Mili Gorge Image of Mili Gorge Rethymno Crete

Mili Gorge Crete: A lovely short hike near Rethymno

This is my guide to Mili Gorge Crete, walk centuries back in time to Mili Gorge and its atmospheric abandoned mills and churches near Rethymno, Crete.

There are many places in Crete where you feel you’ve left the 21st century behind, and this is true of the Mili Gorge, fascinating gorge in the hills above Rethymno, Crete’s third city. Indeed, you probably skip the 20th century as well.

The flour mills of Mili Gorge once supplied the whole of the Rethymno region.  Along with the villages and hamlets around them, they were abandoned by the early 1970s, but the trail down the gorge gives you a wonderful insight into the island’s recent history.

Our Mili Gorge guide tells you everything you need to know about this fascinating place, including getting there and back and what to see along the way. It makes an easy half day trip from Rethymno, the hike taking no more than three to four hours.

Where Is The Mili Gorge Crete?

Image of sign at entrance to Mili Gorge in Crete
This way to the Mili Gorge

The Mili Gorge – sometimes written Myli Gorge – is around six miles (10 km) south of Rethymno, the third largest city in Crete.  It’s close to the historic village of Chromonastiri, home to two Byzantine churches and an intriguing Military Museum.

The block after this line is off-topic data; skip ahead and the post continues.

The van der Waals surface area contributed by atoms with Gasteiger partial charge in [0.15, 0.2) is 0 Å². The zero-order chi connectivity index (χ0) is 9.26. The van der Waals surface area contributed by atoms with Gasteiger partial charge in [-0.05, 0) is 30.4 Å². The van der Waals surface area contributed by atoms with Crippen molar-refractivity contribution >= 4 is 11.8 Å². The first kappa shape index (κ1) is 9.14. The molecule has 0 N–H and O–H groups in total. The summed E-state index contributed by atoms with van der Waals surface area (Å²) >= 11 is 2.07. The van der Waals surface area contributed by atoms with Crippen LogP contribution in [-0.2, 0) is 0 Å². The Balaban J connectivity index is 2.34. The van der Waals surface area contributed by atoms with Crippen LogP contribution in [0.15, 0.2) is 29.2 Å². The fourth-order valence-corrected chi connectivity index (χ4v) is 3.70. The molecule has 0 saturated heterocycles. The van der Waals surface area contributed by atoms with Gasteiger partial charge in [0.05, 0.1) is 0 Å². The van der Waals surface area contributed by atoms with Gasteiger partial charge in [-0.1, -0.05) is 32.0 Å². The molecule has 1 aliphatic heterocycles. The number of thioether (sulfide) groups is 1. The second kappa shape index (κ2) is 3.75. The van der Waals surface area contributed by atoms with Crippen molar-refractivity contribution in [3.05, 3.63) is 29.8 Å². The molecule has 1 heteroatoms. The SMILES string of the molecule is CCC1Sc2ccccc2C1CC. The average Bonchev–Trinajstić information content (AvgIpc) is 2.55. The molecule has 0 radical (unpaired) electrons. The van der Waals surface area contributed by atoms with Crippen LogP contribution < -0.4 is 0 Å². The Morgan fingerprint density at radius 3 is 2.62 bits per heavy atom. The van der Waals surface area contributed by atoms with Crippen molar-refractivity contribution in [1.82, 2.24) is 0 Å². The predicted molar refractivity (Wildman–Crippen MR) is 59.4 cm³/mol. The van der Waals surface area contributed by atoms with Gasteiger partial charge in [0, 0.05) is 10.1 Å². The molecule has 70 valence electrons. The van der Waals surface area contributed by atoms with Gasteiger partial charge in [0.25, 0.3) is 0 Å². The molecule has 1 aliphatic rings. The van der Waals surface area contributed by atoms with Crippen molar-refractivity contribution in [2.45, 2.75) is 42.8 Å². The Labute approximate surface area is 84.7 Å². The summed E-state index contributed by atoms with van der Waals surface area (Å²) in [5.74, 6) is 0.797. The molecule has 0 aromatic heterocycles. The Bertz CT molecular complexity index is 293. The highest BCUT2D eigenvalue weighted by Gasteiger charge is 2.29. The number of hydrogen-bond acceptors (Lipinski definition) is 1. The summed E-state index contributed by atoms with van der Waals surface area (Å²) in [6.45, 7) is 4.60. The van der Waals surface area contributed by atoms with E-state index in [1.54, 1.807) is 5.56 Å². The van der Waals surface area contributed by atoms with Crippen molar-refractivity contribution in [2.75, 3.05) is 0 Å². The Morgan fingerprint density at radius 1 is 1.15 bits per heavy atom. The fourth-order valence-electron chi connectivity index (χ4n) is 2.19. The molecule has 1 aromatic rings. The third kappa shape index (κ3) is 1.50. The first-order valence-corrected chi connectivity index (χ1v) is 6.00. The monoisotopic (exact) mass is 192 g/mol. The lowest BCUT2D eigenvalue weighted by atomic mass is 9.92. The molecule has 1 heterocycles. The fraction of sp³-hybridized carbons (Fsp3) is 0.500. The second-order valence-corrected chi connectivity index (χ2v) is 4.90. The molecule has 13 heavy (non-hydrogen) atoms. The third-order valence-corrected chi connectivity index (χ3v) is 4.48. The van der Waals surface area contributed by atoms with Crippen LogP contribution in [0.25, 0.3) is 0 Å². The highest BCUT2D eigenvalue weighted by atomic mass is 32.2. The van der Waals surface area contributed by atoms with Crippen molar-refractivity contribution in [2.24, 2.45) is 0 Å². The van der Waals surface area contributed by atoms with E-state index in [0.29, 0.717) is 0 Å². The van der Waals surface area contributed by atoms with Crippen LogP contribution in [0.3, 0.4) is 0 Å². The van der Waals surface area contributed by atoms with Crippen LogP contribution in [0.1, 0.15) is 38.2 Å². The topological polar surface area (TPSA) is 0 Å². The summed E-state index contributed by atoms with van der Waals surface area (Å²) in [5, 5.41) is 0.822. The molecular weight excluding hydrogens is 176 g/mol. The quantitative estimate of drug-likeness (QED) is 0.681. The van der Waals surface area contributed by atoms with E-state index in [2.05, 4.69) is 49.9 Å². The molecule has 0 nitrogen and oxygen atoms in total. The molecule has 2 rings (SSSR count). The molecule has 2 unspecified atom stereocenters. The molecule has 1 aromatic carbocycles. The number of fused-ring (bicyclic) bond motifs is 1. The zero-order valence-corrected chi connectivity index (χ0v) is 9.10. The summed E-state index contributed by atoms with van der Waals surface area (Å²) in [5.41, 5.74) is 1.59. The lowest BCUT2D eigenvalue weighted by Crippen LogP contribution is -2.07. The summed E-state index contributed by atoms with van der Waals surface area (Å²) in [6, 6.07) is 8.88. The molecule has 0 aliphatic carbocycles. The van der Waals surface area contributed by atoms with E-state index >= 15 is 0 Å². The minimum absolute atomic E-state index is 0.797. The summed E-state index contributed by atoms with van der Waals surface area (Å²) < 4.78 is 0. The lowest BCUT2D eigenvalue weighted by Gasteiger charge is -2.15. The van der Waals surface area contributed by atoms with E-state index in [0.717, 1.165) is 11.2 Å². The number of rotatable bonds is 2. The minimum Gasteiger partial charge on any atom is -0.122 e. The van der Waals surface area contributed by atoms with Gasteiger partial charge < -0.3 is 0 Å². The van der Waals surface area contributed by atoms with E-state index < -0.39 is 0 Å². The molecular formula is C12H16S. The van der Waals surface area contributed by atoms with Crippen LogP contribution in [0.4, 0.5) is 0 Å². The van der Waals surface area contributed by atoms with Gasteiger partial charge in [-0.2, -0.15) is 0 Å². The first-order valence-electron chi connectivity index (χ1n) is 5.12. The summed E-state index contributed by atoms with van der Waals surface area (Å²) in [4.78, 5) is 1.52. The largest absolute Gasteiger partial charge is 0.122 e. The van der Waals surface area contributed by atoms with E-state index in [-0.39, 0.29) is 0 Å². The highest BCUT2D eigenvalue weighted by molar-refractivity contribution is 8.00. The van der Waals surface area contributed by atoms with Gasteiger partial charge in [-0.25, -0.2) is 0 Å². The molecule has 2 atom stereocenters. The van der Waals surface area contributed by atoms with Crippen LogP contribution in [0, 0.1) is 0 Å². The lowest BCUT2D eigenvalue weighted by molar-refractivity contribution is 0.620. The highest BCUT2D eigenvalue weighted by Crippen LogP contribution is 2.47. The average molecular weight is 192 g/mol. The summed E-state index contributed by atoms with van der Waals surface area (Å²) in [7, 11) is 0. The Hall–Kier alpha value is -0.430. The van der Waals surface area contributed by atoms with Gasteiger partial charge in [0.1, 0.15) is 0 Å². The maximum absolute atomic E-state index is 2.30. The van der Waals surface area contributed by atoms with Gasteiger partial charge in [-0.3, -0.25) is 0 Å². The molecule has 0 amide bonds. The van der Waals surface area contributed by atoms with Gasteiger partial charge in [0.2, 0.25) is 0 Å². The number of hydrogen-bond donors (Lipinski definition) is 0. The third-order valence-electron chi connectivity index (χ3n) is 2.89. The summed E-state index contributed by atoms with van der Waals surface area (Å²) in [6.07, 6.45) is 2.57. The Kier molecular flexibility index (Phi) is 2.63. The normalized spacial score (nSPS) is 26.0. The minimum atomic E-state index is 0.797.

The Mili Gorge – What To See

Image of Agios Antonios Church Mili Gorge Crete Greece
Agios Antonios Church, near the start of the walk

Mills worked the waters of the Mili Gorge as far back as the mid-17th century, when the island was still under Venetian rule. Up to 30 mills – which are in varying states of ruin – were built, and you see the foundations of many of these, and some surviving walls.

You can also see several churches and chapels along the Mili Gorge walk. From the starting point on the Chromonastiri road,  it’s a short downhill walk to the first of these, Agios Antonios, which is built into the rock face.

Image of the interior of Agia PAraskevichurch Mili Gorge Crete
The simple interior of Agia Paraskevi Church